Video Games Get a Bad Rap

Video games are now people’s excuse for bad or no parenting. My 10 year old has been a video game player since he could hold a phone in his hands. Do I have to limit his time on occasion? Yes, I do. Do I pay attention to who he plays with, how he plays, and what he plays? Yes, I do.

Every child responds to and interacts differently with the world around him. There are kids that I probably would not allow to play video games or I would greatly restrict the games and playing times. If your child has problems distinguishing the difference between what is ok for an imaginary avatar in a game and reality, then do not let them play. If your child is playing with a group of kids who are a bad influence, then do not let your child play or get your child into a different group. It’s called parenting. It’s the same with the kids they run around with at school or after school. It’s the exact same influences. One is online and the other is in person.

Here are some of the positive benefits my own son receives from playing video games online:

He has met and developed friendships with kids from several states and two countries.

He has no fear of computers. He will jump on any computer or laptop and figure out how to use the various programs. He knows how to hookup and use accessories. He knows how to use the internet to search for information. People tell me that my son is still young enough to think I’m right and just wait until he is a teenager. No, he isn’t. If I tell him anything, he looks it up on the internet. I get fact checked all day everyday. I think it’s a positive.

He has excellent eye-hand coordination and reflexes.

He learns quickly.

He has learned not to give up but to keep trying. Any new game has a learning curve. You lose a lot when you start a new game or a new level.

He has learned teamwork. His group of friends play together. There are several games where they play on teams. If they want to advance, they have to help each other.

He has learned how to deal with online bullies. He cuts them off and just won’t play with them. He is not interested. He is online to have fun.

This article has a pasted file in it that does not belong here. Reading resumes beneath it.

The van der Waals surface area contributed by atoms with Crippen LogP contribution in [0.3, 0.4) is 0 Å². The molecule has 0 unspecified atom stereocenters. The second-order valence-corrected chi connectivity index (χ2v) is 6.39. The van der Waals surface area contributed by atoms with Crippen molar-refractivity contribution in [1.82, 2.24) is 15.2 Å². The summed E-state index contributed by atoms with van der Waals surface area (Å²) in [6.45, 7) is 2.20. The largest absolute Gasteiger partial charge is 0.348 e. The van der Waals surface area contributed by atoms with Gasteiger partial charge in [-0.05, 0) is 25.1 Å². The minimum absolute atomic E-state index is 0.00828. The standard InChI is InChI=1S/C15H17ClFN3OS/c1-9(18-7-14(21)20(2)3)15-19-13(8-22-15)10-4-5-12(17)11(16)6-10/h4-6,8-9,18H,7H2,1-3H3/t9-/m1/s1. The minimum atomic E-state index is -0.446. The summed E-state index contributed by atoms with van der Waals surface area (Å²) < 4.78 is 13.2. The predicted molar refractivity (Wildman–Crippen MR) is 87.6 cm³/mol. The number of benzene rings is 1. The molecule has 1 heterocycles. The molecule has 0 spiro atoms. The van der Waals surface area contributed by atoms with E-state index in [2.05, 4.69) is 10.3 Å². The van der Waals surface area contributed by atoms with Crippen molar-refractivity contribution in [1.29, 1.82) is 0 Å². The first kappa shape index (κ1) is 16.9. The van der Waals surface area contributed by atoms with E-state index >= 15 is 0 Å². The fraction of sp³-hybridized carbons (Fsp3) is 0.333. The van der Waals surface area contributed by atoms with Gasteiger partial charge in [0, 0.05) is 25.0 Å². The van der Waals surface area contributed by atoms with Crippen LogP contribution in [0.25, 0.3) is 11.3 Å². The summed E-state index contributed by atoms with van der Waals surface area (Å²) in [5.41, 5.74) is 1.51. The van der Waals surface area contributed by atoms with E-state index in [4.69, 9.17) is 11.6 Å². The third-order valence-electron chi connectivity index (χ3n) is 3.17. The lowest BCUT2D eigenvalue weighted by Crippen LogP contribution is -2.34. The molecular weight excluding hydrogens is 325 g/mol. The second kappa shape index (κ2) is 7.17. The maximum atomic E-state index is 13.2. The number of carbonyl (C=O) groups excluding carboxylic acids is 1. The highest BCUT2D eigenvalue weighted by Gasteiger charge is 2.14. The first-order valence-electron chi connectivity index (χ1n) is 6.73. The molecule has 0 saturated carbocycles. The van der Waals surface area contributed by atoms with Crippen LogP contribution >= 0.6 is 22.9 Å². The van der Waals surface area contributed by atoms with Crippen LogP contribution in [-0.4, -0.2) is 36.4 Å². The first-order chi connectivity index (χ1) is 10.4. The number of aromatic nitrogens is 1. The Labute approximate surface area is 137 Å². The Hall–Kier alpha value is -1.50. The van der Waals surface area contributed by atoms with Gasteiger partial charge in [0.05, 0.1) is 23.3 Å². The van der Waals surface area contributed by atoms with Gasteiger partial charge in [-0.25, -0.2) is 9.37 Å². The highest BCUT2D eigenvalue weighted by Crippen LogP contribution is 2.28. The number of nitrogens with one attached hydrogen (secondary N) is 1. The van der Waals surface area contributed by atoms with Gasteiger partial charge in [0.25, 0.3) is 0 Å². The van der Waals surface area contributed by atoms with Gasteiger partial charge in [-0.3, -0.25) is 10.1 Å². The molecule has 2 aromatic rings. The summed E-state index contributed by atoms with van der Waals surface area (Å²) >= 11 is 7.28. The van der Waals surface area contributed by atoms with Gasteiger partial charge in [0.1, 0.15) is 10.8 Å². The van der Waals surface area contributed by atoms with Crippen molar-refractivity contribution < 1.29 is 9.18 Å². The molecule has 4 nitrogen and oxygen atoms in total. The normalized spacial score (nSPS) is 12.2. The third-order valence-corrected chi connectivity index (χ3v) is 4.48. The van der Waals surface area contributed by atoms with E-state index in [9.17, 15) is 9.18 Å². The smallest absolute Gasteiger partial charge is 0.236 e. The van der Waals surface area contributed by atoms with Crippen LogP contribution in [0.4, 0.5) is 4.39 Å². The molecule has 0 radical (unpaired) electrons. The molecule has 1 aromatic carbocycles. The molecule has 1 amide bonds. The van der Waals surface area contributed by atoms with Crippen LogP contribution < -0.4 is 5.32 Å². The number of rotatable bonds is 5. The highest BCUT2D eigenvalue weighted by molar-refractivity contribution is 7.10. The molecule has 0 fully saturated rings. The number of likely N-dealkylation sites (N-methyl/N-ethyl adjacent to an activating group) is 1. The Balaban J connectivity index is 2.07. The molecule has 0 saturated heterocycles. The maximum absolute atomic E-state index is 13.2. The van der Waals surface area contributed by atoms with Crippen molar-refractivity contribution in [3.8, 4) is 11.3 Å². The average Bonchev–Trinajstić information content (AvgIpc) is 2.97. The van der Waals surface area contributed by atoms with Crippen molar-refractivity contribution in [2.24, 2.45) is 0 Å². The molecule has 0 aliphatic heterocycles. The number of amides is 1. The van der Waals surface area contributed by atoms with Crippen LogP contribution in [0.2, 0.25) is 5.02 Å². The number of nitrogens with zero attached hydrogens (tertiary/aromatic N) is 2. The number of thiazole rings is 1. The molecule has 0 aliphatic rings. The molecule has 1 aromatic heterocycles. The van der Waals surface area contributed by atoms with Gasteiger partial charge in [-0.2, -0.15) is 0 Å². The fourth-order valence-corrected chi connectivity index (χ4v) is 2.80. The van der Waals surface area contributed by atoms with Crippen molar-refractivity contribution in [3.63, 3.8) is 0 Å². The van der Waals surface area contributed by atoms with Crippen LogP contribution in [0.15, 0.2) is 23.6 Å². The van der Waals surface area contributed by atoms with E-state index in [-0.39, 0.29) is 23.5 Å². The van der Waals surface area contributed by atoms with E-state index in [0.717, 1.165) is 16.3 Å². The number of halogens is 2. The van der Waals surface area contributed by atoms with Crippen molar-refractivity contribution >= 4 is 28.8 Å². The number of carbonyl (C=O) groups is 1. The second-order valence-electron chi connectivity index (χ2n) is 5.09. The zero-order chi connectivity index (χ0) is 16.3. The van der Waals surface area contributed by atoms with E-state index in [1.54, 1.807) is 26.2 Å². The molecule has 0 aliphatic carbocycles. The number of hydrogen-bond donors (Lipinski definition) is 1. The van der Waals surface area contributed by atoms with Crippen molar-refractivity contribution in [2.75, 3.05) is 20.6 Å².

He has learned that how people look is irrelevant. We had a conversation a few days ago about how people don’t usually look how they sound or how you expect them to look. When they’re playing a game and talking over a mic, they cannot see each other. He has a few friends he has connected with and they have sent pics to each other. He is always surprised at how they look compared to the idea he had in his head. We also had a conversation one day about not being able to tell what race or ethnic group someone belongs to based solely on their voice or how they speak. Sometimes you can and sometimes you cannot.

He has learned to channel his stress and aggression or anger in a healthy manner. When he comes home from school and has had a bad day, he will go online by himself and play a game where he is just destroying things. It takes about an hour and he is laughing and then is logged on with his friends. There are much worse ways to handle aggression. It’s the modern equivalent of a punching bag.

He has learned if in doubt, don’t interact with the other person online. He knows the difference between an adult voice and a kid’s voice.

As a parent, you can sit in another room nearby and listen to your child play online. However your child is acting online with his friends, is a pretty good indicator of how he or she is acting offline. Whatever types of friends your child has online, is a pretty good indicator of the friends your child is making offline. Take the opportunity that is there in front of you to get to know what your child is like when he or she thinks you are not around. It’s a great opportunity to guide your child in their behavior and choices.

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